Greetings Dishlickers! I’m just thrilled to have the chance to share this space with Michelle Dean whilst Andrew is away Andrewing. I’ve been a fan of the Dish since its early days, if not its inception. My personal blog, The Fly Bottle, goes back to November 2001, and I keep the whole thing online as a matter of principle, despite its damning evidence of a once-serious interest in Ayn Rand, because it is, in its still-evolving totality, a record of my intellectual and moral identity, and I fear that if I did not maintain its public existence I would begin to shade the truth about myself to myself, the better to conform to whatever idea about myself I am currently in the grip of, and would start to believe I had always been the way I’d prefer to imagine I had always been. And we don’t want that.
Anyway, when I began blogging, I was a doctoral student in philosophy at the University of Maryland, and if not for the diversion of blogging, there is a decent chance I would now be an associate professor of philosophy at South Tulsa State Polytechnic or some other similarly esteemed institution. As it happens, I bailed on the dissertation and blogged my way into a job at the Cato Institute, where for six years I did think tanks things and pursued an agenda of making libertarianism palatable to liberals, which I guess didn’t go over well with absolutely everyone, and in 2010 I left Cato. By this time, I was telecommuting from Iowa City, where my now-wife, Kerry Howley, was working on her MFA at the University of Iowa’s amazing Nonfiction Writing Program. It looked to me that Kerry’s transition from political journalism to a more satisfying literary mode of writing was going well (it went very well), and I decided I wanted an MFA in creative writing, too.
So now I’m in my last year at the University of Houston’s illustrious creative writing program, working on a tricky novel about love and betrayal among political bloggers and free-market think tank wonks in the golden age of mid-Oughts D.C.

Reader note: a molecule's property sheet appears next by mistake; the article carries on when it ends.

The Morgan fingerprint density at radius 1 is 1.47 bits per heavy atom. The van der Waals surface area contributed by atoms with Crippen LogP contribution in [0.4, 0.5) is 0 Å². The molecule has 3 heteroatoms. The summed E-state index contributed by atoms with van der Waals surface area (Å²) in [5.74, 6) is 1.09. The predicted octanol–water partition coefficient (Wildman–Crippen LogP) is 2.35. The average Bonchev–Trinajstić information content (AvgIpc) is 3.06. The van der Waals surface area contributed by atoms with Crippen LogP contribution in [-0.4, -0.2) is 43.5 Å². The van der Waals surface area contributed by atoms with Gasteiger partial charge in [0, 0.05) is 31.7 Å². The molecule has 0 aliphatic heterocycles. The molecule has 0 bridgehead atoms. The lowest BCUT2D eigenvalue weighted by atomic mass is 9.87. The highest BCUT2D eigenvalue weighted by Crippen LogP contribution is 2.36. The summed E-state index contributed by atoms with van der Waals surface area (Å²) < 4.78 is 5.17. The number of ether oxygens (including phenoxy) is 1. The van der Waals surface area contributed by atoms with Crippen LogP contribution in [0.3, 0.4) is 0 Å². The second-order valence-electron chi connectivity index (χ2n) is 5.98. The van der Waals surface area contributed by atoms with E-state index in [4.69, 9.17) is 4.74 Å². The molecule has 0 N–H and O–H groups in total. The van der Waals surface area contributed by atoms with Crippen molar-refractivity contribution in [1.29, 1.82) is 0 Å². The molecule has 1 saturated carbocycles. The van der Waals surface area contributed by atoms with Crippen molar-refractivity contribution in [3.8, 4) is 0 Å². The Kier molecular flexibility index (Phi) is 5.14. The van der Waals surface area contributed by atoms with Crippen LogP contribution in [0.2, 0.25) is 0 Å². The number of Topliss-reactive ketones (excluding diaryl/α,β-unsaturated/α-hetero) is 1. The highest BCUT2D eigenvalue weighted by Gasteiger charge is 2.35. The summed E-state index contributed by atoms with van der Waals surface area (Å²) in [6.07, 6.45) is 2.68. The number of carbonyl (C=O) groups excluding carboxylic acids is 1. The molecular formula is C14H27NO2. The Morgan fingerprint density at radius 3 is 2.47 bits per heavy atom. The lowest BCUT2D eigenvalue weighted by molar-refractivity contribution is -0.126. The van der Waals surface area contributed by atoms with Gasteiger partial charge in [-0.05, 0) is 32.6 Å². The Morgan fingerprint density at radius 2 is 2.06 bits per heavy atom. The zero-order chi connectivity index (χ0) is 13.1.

Between MFA-ing, keeping our 7-month-old son from tipping over, and teaching humanities at the University of Tennessee, Chattanooga, where Kerry is an assistant professor of English, I haven’t had much time for blogging, though I do post occasionally at the Economist‘s Democracy in America blog. Yet I miss blogging terribly—about as much as I hate the word “blogging.” Blogging has been so much a part of my life that when I am not doing it, or doing something like it, I feel a little diminished, even slightly spectral, as if impersonal but immediate dialectical engagement were the vital principle of authentic human existence. I could hardly be happier, then, to have this chance to slip out of the vague unreality of my blessed unvirtual life and experience for a few days the spurious sense of solidity that I know will come from opining irresponsibly from Andrew’s towering soapbox.
I’ll start here. Michelle’s cat is, I agree, very attractive. But not as attractive as my dog.